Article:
Integrity: The Key to Good Policing

By:  Allen Huggins

 

Many men and women enter the law enforcement profession to serve and safeguard their communities, arrest the criminals, and solve crimes, such as the murder of Travis Alexander by Jodi Arias and the murder of Laci Peterson and her unborn son by Scott Peterson.  Yet, why do so many officers, at some point in their careers, have a lapse of integrity that causes their respective agencies embarrassment and the loss of their careers? This contemporary issue is worthy of discussion. What is the importance of the centerpiece of policing?

Integrity. It is the cornerstone of a successful law enforcement career. What is integrity? The dictionary defines it as the “adherence to moral and ethical principles; soundness of moral character; honesty.”  A more common definition as it relates to a law enforcement officer is the ability to write an accurate report that contains all relevant facts and answers all questions with complete factual honesty.  It seems pretty basic and should be easy, right? But judging by the lapses in character of those who draw negative attention to the profession, it sometimes isn’t. A multitude of causes could exist, but can be broken down into the following categories.

Background Investigations – Complete and Thorough at all Levels

A thorough and competent background investigation is extremely important in preventing those with integrity issues from ever entering the law enforcement profession. People entering the law enforcement profession should have an established history of character traits, both good and bad. A background investigation should carefully scrutinize any lapses of integrity to help identify future indicators. Those with past integrity issues may live up to that reputation in the future. This can cause a blight on the law enforcement profession.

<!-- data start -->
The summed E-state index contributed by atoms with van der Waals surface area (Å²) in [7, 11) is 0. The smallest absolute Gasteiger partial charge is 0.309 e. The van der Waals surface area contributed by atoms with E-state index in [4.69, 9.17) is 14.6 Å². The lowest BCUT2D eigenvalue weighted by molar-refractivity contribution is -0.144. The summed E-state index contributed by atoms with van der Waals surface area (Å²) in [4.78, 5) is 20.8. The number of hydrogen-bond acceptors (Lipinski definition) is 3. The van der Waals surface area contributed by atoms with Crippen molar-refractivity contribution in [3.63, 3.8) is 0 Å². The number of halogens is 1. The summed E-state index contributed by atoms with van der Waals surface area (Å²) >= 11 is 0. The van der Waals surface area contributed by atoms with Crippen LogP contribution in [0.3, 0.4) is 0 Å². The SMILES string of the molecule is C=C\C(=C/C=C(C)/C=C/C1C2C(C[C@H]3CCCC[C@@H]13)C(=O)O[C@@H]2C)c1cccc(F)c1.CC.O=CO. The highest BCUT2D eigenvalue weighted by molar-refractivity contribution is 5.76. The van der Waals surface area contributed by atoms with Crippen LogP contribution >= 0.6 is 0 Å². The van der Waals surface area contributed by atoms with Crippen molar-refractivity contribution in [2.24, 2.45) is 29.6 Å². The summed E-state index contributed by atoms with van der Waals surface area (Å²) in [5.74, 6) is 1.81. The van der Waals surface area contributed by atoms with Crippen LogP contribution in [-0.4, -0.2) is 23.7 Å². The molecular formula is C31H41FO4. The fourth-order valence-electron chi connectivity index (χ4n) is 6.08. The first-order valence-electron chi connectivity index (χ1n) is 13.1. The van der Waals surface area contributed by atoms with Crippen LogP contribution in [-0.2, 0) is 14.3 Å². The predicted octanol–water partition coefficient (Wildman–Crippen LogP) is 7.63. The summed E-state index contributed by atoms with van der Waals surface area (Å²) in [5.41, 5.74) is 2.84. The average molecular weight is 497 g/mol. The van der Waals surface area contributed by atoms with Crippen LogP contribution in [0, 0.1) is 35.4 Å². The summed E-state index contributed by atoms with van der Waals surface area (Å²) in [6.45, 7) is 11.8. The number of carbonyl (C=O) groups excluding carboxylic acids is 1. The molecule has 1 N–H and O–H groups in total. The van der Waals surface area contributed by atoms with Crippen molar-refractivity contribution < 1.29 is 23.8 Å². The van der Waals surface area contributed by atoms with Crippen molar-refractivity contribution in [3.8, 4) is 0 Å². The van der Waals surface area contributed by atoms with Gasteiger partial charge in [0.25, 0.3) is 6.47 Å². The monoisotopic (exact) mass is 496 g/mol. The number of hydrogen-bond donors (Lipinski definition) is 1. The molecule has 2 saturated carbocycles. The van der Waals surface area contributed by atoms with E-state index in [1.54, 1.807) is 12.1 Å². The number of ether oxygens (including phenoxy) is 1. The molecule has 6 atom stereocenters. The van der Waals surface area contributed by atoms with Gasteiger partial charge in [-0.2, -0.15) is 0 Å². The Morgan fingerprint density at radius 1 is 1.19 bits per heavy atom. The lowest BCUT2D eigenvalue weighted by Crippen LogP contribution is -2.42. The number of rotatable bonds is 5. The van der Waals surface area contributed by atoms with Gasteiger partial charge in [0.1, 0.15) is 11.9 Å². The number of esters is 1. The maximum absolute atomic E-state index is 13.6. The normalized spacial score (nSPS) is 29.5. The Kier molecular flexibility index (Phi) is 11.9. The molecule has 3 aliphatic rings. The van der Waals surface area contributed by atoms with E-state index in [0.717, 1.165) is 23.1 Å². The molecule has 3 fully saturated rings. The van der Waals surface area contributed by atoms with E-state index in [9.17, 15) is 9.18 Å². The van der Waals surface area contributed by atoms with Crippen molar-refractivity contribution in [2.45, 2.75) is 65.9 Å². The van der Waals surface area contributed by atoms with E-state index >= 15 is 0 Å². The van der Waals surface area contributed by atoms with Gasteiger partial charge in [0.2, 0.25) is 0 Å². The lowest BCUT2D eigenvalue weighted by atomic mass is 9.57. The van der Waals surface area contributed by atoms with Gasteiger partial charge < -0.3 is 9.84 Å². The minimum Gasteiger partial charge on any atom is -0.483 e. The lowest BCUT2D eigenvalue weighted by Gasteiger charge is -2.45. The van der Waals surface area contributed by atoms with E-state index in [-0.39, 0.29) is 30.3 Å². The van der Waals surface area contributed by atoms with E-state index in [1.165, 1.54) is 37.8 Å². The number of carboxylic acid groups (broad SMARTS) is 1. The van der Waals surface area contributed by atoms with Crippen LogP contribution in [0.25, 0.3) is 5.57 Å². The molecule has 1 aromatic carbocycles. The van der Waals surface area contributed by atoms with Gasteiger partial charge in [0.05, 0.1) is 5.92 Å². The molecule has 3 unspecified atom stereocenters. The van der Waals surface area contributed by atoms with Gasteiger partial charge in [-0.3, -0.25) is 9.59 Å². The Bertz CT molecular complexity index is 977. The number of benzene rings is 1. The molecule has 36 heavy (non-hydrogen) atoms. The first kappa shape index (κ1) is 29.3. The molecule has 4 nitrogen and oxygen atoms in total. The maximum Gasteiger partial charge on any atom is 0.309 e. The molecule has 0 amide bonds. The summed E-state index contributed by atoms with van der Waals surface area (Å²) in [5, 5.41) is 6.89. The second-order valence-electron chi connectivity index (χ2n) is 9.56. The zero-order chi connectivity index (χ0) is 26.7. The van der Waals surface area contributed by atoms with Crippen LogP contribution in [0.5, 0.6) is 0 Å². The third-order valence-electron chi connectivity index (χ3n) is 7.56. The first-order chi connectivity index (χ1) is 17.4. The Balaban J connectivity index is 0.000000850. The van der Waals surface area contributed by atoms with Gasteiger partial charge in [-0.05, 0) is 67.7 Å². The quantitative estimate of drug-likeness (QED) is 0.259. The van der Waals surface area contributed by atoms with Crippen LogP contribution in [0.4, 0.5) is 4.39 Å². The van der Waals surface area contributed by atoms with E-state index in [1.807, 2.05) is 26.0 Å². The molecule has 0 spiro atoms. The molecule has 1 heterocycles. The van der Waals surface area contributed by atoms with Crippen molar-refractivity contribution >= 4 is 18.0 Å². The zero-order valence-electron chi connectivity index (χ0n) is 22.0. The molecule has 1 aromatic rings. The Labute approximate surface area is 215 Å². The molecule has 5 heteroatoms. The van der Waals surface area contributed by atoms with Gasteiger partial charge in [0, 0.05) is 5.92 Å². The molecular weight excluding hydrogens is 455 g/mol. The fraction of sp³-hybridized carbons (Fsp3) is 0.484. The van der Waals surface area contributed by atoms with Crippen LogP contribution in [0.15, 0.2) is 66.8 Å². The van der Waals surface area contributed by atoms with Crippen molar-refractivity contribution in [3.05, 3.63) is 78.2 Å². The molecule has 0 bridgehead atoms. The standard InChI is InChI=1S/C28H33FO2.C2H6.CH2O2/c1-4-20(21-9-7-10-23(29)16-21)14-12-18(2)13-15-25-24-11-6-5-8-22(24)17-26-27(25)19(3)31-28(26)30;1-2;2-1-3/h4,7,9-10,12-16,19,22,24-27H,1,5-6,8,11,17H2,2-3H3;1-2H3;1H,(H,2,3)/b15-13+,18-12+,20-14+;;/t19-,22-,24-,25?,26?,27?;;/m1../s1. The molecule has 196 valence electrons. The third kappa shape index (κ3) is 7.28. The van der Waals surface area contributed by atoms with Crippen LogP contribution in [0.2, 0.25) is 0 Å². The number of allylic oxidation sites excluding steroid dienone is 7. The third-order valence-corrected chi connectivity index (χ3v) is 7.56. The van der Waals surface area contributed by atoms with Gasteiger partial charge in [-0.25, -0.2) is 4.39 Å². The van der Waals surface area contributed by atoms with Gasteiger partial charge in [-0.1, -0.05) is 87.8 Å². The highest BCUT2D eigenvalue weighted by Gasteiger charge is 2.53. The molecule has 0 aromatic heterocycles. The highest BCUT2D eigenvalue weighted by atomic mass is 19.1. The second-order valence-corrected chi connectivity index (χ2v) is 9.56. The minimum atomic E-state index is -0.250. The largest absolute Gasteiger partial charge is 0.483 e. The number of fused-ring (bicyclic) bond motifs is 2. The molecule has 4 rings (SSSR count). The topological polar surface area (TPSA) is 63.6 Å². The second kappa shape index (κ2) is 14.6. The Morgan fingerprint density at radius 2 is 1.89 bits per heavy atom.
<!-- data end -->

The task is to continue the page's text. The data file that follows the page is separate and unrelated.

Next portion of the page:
The background investigations should not stop at entry-level officers. A thorough background investigation should be completed for all new hires, from the Chief of Police on down the ranks. Spending a few thousand dollars on a thorough background can save the agency money by identifying candidates who might subject the agency to costly lawsuits and embarrassing litigation in the future. Examples of this are unfortunately plentiful, from the Rampart debacle in Los Angeles to Orange County Sheriff Mike Carona being convicted and sent to prison for witness tampering.  Care should be taken to not add to these headlines by keeping a finger on the pulse of new hires’ previous experiences.

Probation – Take the Time to Evaluate the Employee Accurately

Even with a thorough and competent background investigation, not all issues are identified. Probationary periods are the last chance to identify character problems and either correct them, or remove the employee with minimal risk of successful litigation.

The Field Training Officer program is a key element in the probationary process.  Ensuring the FTOs are free from outside influences and character flaws is critically important.  The FTO should have the autonomy to fairly review the performance of a trainee without the worry of repercussions. They also need the support of management to be effective in their respective role in ensuring quality employees are retained.

Supervisors, especially first-line supervisors, should adequately review the performance of the probationary employee and carefully scrutinize their work for any issues of concern, particularly for integrity-related issues. Consultants sometimes find that problematic employees were problematic probationary employees.  Most of the character issues that cause problems later in careers were in fact, evident during the probationary period.  The concerns were just not effectively managed at the time. I suggest that probationary employees who show any issues related to integrity will too often create costly issues later in their careers and should not be retained.